With rising utility bills and increased awareness of our environmental impact, lots of people are looking for possible ways in which to conserve energy in the home, so we thought we’d take a look at some of the reasonably simple steps we can all take to do just that.
LED light bulbs use far less power than regular energy-saving bulbs, known as CFLs. It does cost a little more, but when you consider that it can slash your lighting costs by as much as 80%, you stand to recoup your investment very quickly indeed. Take a look at our range of AR111 LED and G4 Dimmable bulbs.
If your home appliances are quite old, it may be worth investing in newer, more energy-efficient ones.
The investment should be reflected pretty quickly in your energy bills, but if you don’t have the money or inclination to replace your white goods, there are still steps you can take which will help to conserve energy.
For example, some simple maintenance on fridges and freezers such as defrosting regularly and vacuuming the dust off vents and filters will help them to work more efficiently, prolong their useful life and reduce your energy bills into the bargain.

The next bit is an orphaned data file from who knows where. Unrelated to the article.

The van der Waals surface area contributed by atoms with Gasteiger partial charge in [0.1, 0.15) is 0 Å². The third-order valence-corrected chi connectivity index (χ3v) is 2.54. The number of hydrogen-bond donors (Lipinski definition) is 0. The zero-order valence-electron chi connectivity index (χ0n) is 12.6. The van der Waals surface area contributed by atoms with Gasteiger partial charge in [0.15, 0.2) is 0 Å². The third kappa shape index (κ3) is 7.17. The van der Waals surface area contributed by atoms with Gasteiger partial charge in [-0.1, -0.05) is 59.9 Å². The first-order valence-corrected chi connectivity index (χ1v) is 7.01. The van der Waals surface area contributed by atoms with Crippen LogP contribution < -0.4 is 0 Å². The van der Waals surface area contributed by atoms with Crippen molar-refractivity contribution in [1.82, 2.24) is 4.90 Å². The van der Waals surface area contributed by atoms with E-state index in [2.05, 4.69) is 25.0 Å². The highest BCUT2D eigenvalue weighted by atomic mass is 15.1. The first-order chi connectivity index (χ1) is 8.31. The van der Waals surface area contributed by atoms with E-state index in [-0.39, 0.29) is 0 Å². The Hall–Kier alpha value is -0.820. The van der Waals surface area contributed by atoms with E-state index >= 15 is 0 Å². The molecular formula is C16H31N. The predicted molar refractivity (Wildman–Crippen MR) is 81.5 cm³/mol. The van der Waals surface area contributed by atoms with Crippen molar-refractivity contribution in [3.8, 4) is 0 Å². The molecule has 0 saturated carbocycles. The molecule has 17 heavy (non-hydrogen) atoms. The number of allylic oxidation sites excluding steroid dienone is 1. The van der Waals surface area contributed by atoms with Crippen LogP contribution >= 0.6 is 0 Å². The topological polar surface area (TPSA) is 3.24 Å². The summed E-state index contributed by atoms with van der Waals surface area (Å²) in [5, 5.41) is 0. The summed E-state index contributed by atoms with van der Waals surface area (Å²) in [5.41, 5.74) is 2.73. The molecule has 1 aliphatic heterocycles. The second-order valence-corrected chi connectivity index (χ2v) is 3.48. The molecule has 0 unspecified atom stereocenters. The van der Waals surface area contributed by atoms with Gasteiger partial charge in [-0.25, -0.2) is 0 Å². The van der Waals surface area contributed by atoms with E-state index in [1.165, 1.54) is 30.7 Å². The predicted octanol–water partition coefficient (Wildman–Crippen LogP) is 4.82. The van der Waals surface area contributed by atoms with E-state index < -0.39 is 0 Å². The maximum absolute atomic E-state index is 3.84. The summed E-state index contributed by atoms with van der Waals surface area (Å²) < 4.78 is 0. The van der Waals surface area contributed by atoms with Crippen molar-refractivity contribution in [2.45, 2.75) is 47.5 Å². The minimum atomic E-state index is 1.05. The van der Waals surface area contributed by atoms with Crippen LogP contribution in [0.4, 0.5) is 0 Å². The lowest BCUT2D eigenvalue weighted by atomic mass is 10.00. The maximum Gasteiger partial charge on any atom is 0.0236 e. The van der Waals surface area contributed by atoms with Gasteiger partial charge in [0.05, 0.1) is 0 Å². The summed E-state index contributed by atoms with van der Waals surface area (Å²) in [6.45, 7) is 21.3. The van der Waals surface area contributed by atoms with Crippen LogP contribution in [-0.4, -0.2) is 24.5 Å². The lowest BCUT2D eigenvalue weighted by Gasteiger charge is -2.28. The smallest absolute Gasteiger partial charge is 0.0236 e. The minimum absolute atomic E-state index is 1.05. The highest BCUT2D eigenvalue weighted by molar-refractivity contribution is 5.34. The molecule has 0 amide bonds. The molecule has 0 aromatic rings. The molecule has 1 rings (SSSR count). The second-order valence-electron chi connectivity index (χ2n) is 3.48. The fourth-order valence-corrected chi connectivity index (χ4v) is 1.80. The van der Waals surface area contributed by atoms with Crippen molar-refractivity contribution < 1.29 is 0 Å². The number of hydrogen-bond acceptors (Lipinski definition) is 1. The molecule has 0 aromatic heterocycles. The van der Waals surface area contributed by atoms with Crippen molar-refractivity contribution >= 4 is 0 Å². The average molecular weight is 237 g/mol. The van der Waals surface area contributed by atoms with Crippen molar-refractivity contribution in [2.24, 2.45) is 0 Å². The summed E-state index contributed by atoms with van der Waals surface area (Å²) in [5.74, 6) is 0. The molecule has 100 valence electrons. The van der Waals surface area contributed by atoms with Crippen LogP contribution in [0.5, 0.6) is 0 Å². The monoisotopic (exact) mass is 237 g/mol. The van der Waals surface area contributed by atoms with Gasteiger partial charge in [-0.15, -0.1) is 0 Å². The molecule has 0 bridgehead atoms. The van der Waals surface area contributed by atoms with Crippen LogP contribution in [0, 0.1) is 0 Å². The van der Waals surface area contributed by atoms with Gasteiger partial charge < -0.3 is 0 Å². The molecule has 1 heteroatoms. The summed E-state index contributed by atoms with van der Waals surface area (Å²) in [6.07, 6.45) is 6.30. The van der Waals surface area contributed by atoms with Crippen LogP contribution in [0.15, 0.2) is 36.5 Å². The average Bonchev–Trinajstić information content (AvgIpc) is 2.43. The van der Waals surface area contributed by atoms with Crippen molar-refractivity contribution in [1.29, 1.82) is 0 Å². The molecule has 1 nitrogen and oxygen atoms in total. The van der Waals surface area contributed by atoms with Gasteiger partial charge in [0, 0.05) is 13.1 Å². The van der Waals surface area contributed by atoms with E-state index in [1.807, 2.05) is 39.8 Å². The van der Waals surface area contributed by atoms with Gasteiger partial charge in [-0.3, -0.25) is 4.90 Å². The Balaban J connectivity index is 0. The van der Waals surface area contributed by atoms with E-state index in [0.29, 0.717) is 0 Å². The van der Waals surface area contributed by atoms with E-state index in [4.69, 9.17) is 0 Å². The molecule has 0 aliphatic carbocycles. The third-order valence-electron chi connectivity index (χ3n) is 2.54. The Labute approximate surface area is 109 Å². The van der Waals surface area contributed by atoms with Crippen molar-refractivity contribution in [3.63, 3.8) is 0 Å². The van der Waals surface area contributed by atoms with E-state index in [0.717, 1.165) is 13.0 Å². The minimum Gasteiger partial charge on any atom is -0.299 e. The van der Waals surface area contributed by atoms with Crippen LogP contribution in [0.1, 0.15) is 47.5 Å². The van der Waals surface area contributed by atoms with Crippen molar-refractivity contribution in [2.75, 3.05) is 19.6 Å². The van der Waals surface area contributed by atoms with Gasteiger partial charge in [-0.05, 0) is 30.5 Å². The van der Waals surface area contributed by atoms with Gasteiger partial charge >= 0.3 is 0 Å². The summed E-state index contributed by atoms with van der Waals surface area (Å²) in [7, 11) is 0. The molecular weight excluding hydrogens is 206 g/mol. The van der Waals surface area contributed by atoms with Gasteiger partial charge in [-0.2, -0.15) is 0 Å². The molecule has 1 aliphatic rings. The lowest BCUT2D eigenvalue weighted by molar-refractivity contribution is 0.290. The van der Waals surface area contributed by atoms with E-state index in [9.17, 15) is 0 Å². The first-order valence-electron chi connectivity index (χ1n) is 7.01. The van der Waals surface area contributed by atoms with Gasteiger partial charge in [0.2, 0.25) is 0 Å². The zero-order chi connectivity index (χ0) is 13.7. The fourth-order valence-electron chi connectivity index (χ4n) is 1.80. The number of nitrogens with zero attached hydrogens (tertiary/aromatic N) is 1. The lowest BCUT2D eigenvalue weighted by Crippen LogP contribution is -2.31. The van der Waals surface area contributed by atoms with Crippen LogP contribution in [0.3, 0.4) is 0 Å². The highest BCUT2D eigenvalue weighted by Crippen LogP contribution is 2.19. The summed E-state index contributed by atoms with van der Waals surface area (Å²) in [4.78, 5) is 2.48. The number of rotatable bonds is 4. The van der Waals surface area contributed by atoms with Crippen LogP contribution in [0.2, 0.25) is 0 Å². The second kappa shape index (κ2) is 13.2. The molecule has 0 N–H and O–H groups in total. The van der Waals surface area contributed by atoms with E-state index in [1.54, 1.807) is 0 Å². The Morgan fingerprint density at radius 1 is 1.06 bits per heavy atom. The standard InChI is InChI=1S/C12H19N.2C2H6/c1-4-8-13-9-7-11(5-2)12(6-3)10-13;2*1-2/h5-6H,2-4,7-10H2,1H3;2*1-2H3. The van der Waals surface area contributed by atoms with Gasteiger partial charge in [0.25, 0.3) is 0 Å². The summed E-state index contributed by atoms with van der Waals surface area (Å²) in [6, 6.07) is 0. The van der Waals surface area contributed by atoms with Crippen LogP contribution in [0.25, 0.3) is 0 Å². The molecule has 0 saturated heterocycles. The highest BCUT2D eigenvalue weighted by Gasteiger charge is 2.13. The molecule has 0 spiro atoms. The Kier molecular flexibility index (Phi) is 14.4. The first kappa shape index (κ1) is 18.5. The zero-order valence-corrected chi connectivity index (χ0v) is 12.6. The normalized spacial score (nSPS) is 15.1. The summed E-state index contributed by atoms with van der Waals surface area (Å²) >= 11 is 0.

By far and away the biggest culprit for wasted energy, and therefore money, is items left plugged in or on standby when they’re not in use – a phenomenon known as “phantom power drain”.
Get into the habit of switching off TVs at the mains, shutting down computers, unplugging chargers and any other appliances when you don’t need them and it will go a long way to helping you conserve energy and reduce your electricity bills.
If despite all good intentions, you tend to forget to power off electrical items, then smart power strips could help you. These are multi-socket extensions which power groups of appliances, for example, TV, DVD and digital receiver, or computer, monitor and printer.
When the primary appliance in the group is powered off, the device will automatically switch off all the other items in that group, so this is a really easy way to conserve energy for a very small outlay.